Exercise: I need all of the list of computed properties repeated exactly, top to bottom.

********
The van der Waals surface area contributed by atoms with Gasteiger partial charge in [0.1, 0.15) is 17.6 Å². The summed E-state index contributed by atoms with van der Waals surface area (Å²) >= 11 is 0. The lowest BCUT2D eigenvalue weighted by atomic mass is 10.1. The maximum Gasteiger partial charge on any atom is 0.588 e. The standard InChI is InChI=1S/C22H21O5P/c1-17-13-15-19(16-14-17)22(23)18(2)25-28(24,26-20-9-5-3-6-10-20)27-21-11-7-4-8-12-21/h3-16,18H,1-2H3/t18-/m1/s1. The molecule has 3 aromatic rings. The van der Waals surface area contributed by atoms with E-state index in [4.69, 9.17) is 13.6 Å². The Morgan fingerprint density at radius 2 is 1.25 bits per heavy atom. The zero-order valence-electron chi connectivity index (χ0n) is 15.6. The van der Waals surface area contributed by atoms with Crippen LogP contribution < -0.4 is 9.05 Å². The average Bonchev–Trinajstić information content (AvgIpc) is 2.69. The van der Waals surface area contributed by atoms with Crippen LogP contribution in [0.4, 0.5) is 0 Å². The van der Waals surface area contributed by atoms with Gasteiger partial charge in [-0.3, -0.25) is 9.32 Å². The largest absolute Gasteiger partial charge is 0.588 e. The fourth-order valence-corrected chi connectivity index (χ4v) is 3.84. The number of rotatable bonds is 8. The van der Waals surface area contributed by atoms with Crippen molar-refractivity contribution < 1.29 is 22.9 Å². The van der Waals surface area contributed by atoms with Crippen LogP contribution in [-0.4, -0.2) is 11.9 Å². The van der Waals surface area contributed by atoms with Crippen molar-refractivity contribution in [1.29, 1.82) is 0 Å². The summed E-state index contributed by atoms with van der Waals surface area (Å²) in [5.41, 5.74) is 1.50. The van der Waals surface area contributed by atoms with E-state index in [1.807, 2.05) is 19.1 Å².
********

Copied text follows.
The van der Waals surface area contributed by atoms with Gasteiger partial charge in [0.1, 0.15) is 17.6 Å². The summed E-state index contributed by atoms with van der Waals surface area (Å²) >= 11 is 0. The lowest BCUT2D eigenvalue weighted by atomic mass is 10.1. The maximum Gasteiger partial charge on any atom is 0.588 e. The standard InChI is InChI=1S/C22H21O5P/c1-17-13-15-19(16-14-17)22(23)18(2)25-28(24,26-20-9-5-3-6-10-20)27-21-11-7-4-8-12-21/h3-16,18H,1-2H3/t18-/m1/s1. The molecule has 3 aromatic rings. The van der Waals surface area contributed by atoms with E-state index in [4.69, 9.17) is 13.6 Å². The Morgan fingerprint density at radius 2 is 1.25 bits per heavy atom. The zero-order valence-electron chi connectivity index (χ0n) is 15.6. The van der Waals surface area contributed by atoms with Crippen LogP contribution < -0.4 is 9.05 Å². The average Bonchev–Trinajstić information content (AvgIpc) is 2.69. The van der Waals surface area contributed by atoms with Crippen LogP contribution in [0.4, 0.5) is 0 Å². The van der Waals surface area contributed by atoms with Gasteiger partial charge in [-0.3, -0.25) is 9.32 Å². The largest absolute Gasteiger partial charge is 0.588 e. The fourth-order valence-corrected chi connectivity index (χ4v) is 3.84. The number of rotatable bonds is 8. The van der Waals surface area contributed by atoms with Crippen molar-refractivity contribution < 1.29 is 22.9 Å². The van der Waals surface area contributed by atoms with Crippen LogP contribution in [-0.4, -0.2) is 11.9 Å². The van der Waals surface area contributed by atoms with Crippen molar-refractivity contribution in [1.29, 1.82) is 0 Å². The summed E-state index contributed by atoms with van der Waals surface area (Å²) in [5.41, 5.74) is 1.50. The van der Waals surface area contributed by atoms with E-state index in [1.807, 2.05) is 19.1 Å².